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By: Craig Niederberger, MD, FACS | Posted on: 01 Dec 2022
Special thanks to Drs Ahmad Hefnawy and Omer Acar at the University of Illinois at Chicago.
There are no guidelines for perioperative antibiotic use in urethral reconstruction. Due to a growing concern about antibiotic over-prescription and bacterial resistance, judicious use of antibacterials is strongly recommended by the American Urological Association. This is the first prospective study investigating the infectious outcomes in patients undergoing urethroplasty and antibiotic prophylaxis.
The investigators compared continuous antibiotic prophylaxis in the postoperative period until the catheter is removed with the standardized perioperative protocol recommended in the American Urological Association guidelines. The study had 2 consecutive cohorts. One cohort received postoperative antibiotics until the catheter was removed in addition to 2 doses of quinolone or trimethoprim-sulfamethoxazole around the day of catheter removal, while the other cohort received only 1 day of postoperative antibiotics in addition to 2 doses of quinolone or trimethoprim-sulfamethoxazole around the day of catheter removal. There was no statistically significant difference in urinary tract or wound infection rates between the study groups. Interestingly, there was a trend towards lower infection rates in the standardized prophylaxis group. There were no factors predictive of urinary tract or wound infection within 30 days postoperatively on multivariate logistic regression analysis.
The study was limited by a nonrandomized design and no standardization in the duration of the indwelling catheters. Nevertheless, these results indicate no benefit to the prolonged use of antibiotics following urethroplasty. These data provide guidance to reconstructive urologists towards better antibiotic stewardship.
Malcher MF, Droupy S, Berr C, et al. Dementia associated with anticholinergic drugs used for overactive bladder: a nested case-control study using the French national medical-administrative database. J Urol. 2022;208(4):863-871.
Special thanks to Drs Jason Huang and Omer Acar at the University of Illinois at Chicago.
Overactive bladder is a prevalent clinical condition. Although anticholinergic medications are effective and affordable treatment options, cognitive side effects are frequent and serious, particularly in elderly patients. These investigators conducted an observational study to evaluate the association between anticholinergic oral pharmacotherapy for overactive bladder and the development of dementia.
Using several French nationwide medical databases to study individuals aged 60 years and older, the authors observed that anticholinergic medications are associated with a higher risk of development of dementia. There was in fact a cumulative dose-response relationship. Oxybutynin and solifenacin were the main culprits with odds ratios of 1.28 and 1.29, respectively. Interestingly, trospium did not demonstrate a similar association, which could be attributed to its weakly lipophilic nature impeding transport across the blood-brain barrier. The authors could not draw conclusions for flavoxate and fesoterodine because of their relatively lower frequency of use.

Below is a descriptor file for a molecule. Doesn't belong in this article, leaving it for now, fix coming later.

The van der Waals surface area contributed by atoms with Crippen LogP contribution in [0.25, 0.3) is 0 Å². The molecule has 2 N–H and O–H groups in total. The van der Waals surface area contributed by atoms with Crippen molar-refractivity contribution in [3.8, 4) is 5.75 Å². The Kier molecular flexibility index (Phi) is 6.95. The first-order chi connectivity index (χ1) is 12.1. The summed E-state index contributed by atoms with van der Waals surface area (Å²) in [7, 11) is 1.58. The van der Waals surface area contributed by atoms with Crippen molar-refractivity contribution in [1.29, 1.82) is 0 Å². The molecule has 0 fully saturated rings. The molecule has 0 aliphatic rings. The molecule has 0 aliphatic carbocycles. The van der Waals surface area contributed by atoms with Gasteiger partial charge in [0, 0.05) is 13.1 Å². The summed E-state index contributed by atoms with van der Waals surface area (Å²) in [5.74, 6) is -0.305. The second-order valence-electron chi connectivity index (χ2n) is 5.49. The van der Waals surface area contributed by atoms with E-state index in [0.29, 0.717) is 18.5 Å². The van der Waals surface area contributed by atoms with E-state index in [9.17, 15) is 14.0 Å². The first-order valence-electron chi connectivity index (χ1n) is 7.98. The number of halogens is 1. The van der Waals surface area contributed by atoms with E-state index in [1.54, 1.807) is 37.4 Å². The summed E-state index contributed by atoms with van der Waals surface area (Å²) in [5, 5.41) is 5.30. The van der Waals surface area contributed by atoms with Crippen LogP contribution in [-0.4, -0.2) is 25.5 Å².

The authors concluded that anticholinergic medications should be used with caution among elderly patients, particularly for oxybutynin and solifenacin. This study adds to the mounting body of evidence that cognitive side effects of anticholinergic medications may not merely be temporary but may eventually lead to dementia, especially with prolonged use. When possible, we should avoid anticholinergic medications in our elderly patients with overactive bladder and use alternative therapies.
Su ZT, Patel HD, Huang MM, et al. Active surveillance versus immediate intervention for small renal masses: a cost-effectiveness and clinical decision analysis. J Urol. 2022;208(4):794-803.
Special thanks to Drs Marcin Zuberek and Simone Crivellaro at the University of Illinois at Chicago.
Urological practice embraces the latest surgical techniques in patient management. However, how can you answer the critical question of when not to intervene? The rule of primum non nocere has historically been the cornerstone of medical practice and is front and center in the management of many urological cancers, including small renal masses. The paradigm of treatment has recently changed from direct intervention to active surveillance. But how does one quantify the cost of that decision on a patient’s health?
These investigators used analytical Markov modeling to compare the opportunity cost of active surveillance with an option for direct intervention to partial nephrectomy, radical nephrectomy, and thermal ablation for small renal masses less than 2 cm. The 10-year all-cause mortality was similar to all of these groups with 22.6%, 21.9%, 22.4%, and 23.7%, respectively. Most importantly, active surveillance was the most cost-effective option in all of the intervention arms of the model if the mass was of low malignant potential
This analysis allows for a proper cost vs benefit discussion for the incidentally found small renal mass and brings accurate cost analysis to the forefront of patient care. It allows the urologist to guide the patient through what is a challenging decision, which undoubtedly benefits not only the patient but health care resources that are far from unlimited. In the case of small renal masses, active surveillance is having the cake and eating it too in positive health care outcomes and primum non nocere.